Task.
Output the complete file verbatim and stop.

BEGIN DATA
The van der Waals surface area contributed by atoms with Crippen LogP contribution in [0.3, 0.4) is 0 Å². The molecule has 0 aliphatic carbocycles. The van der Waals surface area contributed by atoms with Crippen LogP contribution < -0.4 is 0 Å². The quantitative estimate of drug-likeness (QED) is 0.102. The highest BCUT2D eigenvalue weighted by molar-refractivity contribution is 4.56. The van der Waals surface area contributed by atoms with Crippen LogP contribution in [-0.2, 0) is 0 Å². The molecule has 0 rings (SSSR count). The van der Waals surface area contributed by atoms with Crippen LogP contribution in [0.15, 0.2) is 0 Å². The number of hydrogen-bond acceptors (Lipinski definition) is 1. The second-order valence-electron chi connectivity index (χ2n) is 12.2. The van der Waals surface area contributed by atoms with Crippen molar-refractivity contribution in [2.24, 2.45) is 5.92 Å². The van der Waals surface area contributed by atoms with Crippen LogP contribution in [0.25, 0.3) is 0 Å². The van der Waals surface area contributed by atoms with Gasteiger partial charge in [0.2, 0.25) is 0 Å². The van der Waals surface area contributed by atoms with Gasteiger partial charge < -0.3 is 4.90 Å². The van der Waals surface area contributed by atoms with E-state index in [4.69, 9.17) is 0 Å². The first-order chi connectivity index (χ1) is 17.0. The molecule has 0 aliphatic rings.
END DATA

The van der Waals surface area contributed by atoms with Crippen LogP contribution in [0.3, 0.4) is 0 Å². The molecule has 0 aliphatic carbocycles. The van der Waals surface area contributed by atoms with Crippen LogP contribution < -0.4 is 0 Å². The quantitative estimate of drug-likeness (QED) is 0.102. The highest BCUT2D eigenvalue weighted by molar-refractivity contribution is 4.56. The van der Waals surface area contributed by atoms with Crippen LogP contribution in [-0.2, 0) is 0 Å². The molecule has 0 rings (SSSR count). The van der Waals surface area contributed by atoms with Crippen LogP contribution in [0.15, 0.2) is 0 Å². The number of hydrogen-bond acceptors (Lipinski definition) is 1. The second-order valence-electron chi connectivity index (χ2n) is 12.2. The van der Waals surface area contributed by atoms with Crippen molar-refractivity contribution in [2.24, 2.45) is 5.92 Å². The van der Waals surface area contributed by atoms with Crippen LogP contribution in [0.25, 0.3) is 0 Å². The van der Waals surface area contributed by atoms with Gasteiger partial charge in [0.2, 0.25) is 0 Å². The van der Waals surface area contributed by atoms with Gasteiger partial charge < -0.3 is 4.90 Å². The van der Waals surface area contributed by atoms with E-state index in [4.69, 9.17) is 0 Å². The first-order chi connectivity index (χ1) is 17.0. The molecule has 0 aliphatic rings.